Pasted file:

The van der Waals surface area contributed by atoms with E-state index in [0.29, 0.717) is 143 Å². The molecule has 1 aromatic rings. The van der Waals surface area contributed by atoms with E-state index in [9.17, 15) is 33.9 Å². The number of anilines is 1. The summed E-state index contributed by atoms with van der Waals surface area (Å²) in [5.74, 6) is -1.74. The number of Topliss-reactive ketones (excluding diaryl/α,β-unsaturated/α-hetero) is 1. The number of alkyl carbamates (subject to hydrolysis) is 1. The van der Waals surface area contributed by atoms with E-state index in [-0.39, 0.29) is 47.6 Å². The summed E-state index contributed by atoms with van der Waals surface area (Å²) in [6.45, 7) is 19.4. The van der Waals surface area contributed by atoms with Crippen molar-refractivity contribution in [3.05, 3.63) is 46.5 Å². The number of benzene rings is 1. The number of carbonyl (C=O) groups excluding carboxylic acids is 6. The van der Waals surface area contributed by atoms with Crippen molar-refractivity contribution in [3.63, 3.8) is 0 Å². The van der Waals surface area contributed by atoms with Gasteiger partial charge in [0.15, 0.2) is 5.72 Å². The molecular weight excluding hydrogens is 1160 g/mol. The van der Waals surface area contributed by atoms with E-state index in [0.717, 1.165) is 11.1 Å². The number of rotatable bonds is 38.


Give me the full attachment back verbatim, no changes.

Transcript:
The van der Waals surface area contributed by atoms with E-state index in [0.29, 0.717) is 143 Å². The molecule has 1 aromatic rings. The van der Waals surface area contributed by atoms with E-state index in [9.17, 15) is 33.9 Å². The number of anilines is 1. The summed E-state index contributed by atoms with van der Waals surface area (Å²) in [5.74, 6) is -1.74. The number of Topliss-reactive ketones (excluding diaryl/α,β-unsaturated/α-hetero) is 1. The number of alkyl carbamates (subject to hydrolysis) is 1. The van der Waals surface area contributed by atoms with E-state index in [-0.39, 0.29) is 47.6 Å². The summed E-state index contributed by atoms with van der Waals surface area (Å²) in [6.45, 7) is 19.4. The van der Waals surface area contributed by atoms with Crippen molar-refractivity contribution in [3.05, 3.63) is 46.5 Å². The number of benzene rings is 1. The number of carbonyl (C=O) groups excluding carboxylic acids is 6. The van der Waals surface area contributed by atoms with Crippen molar-refractivity contribution in [3.63, 3.8) is 0 Å². The van der Waals surface area contributed by atoms with Gasteiger partial charge in [0.15, 0.2) is 5.72 Å². The molecular weight excluding hydrogens is 1160 g/mol. The van der Waals surface area contributed by atoms with E-state index in [0.717, 1.165) is 11.1 Å². The number of rotatable bonds is 38.